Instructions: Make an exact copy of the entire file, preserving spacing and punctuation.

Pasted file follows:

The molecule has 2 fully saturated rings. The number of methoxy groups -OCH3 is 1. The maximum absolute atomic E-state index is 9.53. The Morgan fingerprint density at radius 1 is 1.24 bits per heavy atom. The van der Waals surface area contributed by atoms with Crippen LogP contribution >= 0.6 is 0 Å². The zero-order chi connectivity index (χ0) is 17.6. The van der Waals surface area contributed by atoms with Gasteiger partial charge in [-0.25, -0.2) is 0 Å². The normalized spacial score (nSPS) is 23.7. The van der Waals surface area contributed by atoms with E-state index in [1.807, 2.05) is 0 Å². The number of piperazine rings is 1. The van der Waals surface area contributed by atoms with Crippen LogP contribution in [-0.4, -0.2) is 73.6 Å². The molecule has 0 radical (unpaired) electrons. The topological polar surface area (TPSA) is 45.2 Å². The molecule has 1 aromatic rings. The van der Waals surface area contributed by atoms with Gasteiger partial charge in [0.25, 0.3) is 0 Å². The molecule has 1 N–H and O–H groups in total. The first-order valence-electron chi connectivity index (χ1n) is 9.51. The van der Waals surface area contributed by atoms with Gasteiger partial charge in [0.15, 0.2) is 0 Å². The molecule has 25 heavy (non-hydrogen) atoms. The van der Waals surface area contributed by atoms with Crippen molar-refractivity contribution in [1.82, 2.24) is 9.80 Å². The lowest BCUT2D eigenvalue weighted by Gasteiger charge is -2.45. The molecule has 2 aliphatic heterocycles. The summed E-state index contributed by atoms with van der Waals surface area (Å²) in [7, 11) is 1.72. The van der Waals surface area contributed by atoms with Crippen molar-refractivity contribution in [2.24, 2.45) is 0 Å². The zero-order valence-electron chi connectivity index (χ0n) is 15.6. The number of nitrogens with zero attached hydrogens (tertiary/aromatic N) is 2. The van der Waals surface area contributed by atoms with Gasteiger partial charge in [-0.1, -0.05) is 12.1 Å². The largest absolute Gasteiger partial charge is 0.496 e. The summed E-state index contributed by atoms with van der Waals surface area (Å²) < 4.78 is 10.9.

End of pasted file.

The molecule has 2 fully saturated rings. The number of methoxy groups -OCH3 is 1. The maximum absolute atomic E-state index is 9.53. The Morgan fingerprint density at radius 1 is 1.24 bits per heavy atom. The van der Waals surface area contributed by atoms with Crippen LogP contribution >= 0.6 is 0 Å². The zero-order chi connectivity index (χ0) is 17.6. The van der Waals surface area contributed by atoms with Gasteiger partial charge in [-0.25, -0.2) is 0 Å². The normalized spacial score (nSPS) is 23.7. The van der Waals surface area contributed by atoms with E-state index in [1.807, 2.05) is 0 Å². The number of piperazine rings is 1. The van der Waals surface area contributed by atoms with Crippen LogP contribution in [-0.4, -0.2) is 73.6 Å². The molecule has 0 radical (unpaired) electrons. The topological polar surface area (TPSA) is 45.2 Å². The molecule has 1 aromatic rings. The van der Waals surface area contributed by atoms with Gasteiger partial charge in [0.25, 0.3) is 0 Å². The molecule has 1 N–H and O–H groups in total. The first-order valence-electron chi connectivity index (χ1n) is 9.51. The van der Waals surface area contributed by atoms with Gasteiger partial charge in [0.15, 0.2) is 0 Å². The molecule has 25 heavy (non-hydrogen) atoms. The van der Waals surface area contributed by atoms with Crippen molar-refractivity contribution in [1.82, 2.24) is 9.80 Å². The lowest BCUT2D eigenvalue weighted by Gasteiger charge is -2.45. The molecule has 2 aliphatic heterocycles. The summed E-state index contributed by atoms with van der Waals surface area (Å²) in [7, 11) is 1.72. The van der Waals surface area contributed by atoms with Crippen molar-refractivity contribution in [2.24, 2.45) is 0 Å². The zero-order valence-electron chi connectivity index (χ0n) is 15.6. The number of nitrogens with zero attached hydrogens (tertiary/aromatic N) is 2. The van der Waals surface area contributed by atoms with Gasteiger partial charge in [-0.1, -0.05) is 12.1 Å². The largest absolute Gasteiger partial charge is 0.496 e. The summed E-state index contributed by atoms with van der Waals surface area (Å²) < 4.78 is 10.9.